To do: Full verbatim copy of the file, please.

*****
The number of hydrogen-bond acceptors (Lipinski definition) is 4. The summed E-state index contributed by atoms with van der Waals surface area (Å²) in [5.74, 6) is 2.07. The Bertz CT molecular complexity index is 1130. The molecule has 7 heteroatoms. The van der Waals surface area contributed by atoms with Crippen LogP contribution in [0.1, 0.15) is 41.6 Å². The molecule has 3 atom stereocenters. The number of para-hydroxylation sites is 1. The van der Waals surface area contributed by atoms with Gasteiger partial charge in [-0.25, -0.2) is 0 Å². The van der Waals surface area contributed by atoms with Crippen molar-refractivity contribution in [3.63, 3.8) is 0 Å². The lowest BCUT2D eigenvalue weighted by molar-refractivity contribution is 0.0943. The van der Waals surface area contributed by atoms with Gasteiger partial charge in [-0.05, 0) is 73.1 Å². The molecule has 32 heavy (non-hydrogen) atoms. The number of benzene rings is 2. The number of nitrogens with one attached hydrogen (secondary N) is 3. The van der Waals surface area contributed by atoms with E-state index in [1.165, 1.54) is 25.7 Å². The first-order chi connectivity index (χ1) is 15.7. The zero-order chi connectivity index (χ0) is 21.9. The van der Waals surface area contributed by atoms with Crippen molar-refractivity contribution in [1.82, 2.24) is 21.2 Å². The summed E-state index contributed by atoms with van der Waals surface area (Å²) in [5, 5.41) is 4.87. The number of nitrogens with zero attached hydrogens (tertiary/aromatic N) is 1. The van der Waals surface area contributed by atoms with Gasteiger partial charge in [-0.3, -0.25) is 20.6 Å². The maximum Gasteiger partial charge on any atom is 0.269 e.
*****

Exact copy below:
The number of hydrogen-bond acceptors (Lipinski definition) is 4. The summed E-state index contributed by atoms with van der Waals surface area (Å²) in [5.74, 6) is 2.07. The Bertz CT molecular complexity index is 1130. The molecule has 7 heteroatoms. The van der Waals surface area contributed by atoms with Crippen LogP contribution in [0.1, 0.15) is 41.6 Å². The molecule has 3 atom stereocenters. The number of para-hydroxylation sites is 1. The van der Waals surface area contributed by atoms with Gasteiger partial charge in [-0.25, -0.2) is 0 Å². The van der Waals surface area contributed by atoms with Crippen molar-refractivity contribution in [3.63, 3.8) is 0 Å². The lowest BCUT2D eigenvalue weighted by molar-refractivity contribution is 0.0943. The van der Waals surface area contributed by atoms with Gasteiger partial charge in [-0.05, 0) is 73.1 Å². The molecule has 32 heavy (non-hydrogen) atoms. The number of benzene rings is 2. The number of nitrogens with one attached hydrogen (secondary N) is 3. The van der Waals surface area contributed by atoms with E-state index in [1.165, 1.54) is 25.7 Å². The first-order chi connectivity index (χ1) is 15.7. The zero-order chi connectivity index (χ0) is 21.9. The van der Waals surface area contributed by atoms with Crippen molar-refractivity contribution in [1.82, 2.24) is 21.2 Å². The summed E-state index contributed by atoms with van der Waals surface area (Å²) in [5, 5.41) is 4.87. The number of nitrogens with zero attached hydrogens (tertiary/aromatic N) is 1. The van der Waals surface area contributed by atoms with Gasteiger partial charge in [-0.3, -0.25) is 20.6 Å². The maximum Gasteiger partial charge on any atom is 0.269 e.